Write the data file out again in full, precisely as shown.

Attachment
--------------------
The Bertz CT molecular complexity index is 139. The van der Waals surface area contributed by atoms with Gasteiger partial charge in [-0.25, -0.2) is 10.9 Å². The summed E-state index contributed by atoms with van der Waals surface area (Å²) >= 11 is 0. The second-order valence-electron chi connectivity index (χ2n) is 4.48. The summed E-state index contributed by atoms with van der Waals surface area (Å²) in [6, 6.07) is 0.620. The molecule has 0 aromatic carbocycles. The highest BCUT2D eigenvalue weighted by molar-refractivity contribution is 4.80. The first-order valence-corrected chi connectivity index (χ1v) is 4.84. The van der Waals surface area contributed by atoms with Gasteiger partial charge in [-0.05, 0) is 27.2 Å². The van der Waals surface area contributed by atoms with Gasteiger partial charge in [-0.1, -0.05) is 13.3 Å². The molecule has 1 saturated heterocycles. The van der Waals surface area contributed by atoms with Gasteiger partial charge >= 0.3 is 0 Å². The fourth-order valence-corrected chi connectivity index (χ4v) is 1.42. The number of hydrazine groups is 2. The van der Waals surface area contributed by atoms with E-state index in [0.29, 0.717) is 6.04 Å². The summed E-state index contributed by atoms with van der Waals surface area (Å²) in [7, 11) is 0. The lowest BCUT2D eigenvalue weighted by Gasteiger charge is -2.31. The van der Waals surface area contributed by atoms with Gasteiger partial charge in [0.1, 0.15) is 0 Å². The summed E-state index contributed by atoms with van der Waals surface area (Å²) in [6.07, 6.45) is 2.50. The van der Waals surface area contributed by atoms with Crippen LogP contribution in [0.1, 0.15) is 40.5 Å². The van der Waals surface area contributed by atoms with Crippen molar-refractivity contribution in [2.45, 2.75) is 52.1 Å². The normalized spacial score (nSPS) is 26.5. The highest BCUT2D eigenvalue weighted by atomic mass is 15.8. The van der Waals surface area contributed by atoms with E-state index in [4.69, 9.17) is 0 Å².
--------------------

The Bertz CT molecular complexity index is 139. The van der Waals surface area contributed by atoms with Gasteiger partial charge in [-0.25, -0.2) is 10.9 Å². The summed E-state index contributed by atoms with van der Waals surface area (Å²) >= 11 is 0. The second-order valence-electron chi connectivity index (χ2n) is 4.48. The summed E-state index contributed by atoms with van der Waals surface area (Å²) in [6, 6.07) is 0.620. The molecule has 0 aromatic carbocycles. The highest BCUT2D eigenvalue weighted by molar-refractivity contribution is 4.80. The first-order valence-corrected chi connectivity index (χ1v) is 4.84. The van der Waals surface area contributed by atoms with Gasteiger partial charge in [-0.05, 0) is 27.2 Å². The van der Waals surface area contributed by atoms with Gasteiger partial charge in [-0.1, -0.05) is 13.3 Å². The molecule has 1 saturated heterocycles. The van der Waals surface area contributed by atoms with Gasteiger partial charge >= 0.3 is 0 Å². The fourth-order valence-corrected chi connectivity index (χ4v) is 1.42. The number of hydrazine groups is 2. The van der Waals surface area contributed by atoms with E-state index in [0.29, 0.717) is 6.04 Å². The summed E-state index contributed by atoms with van der Waals surface area (Å²) in [7, 11) is 0. The lowest BCUT2D eigenvalue weighted by Gasteiger charge is -2.31. The van der Waals surface area contributed by atoms with Gasteiger partial charge in [0.1, 0.15) is 0 Å². The summed E-state index contributed by atoms with van der Waals surface area (Å²) in [6.07, 6.45) is 2.50. The van der Waals surface area contributed by atoms with Crippen LogP contribution in [0.1, 0.15) is 40.5 Å². The van der Waals surface area contributed by atoms with Crippen molar-refractivity contribution in [2.45, 2.75) is 52.1 Å². The normalized spacial score (nSPS) is 26.5. The highest BCUT2D eigenvalue weighted by atomic mass is 15.8. The van der Waals surface area contributed by atoms with E-state index in [4.69, 9.17) is 0 Å².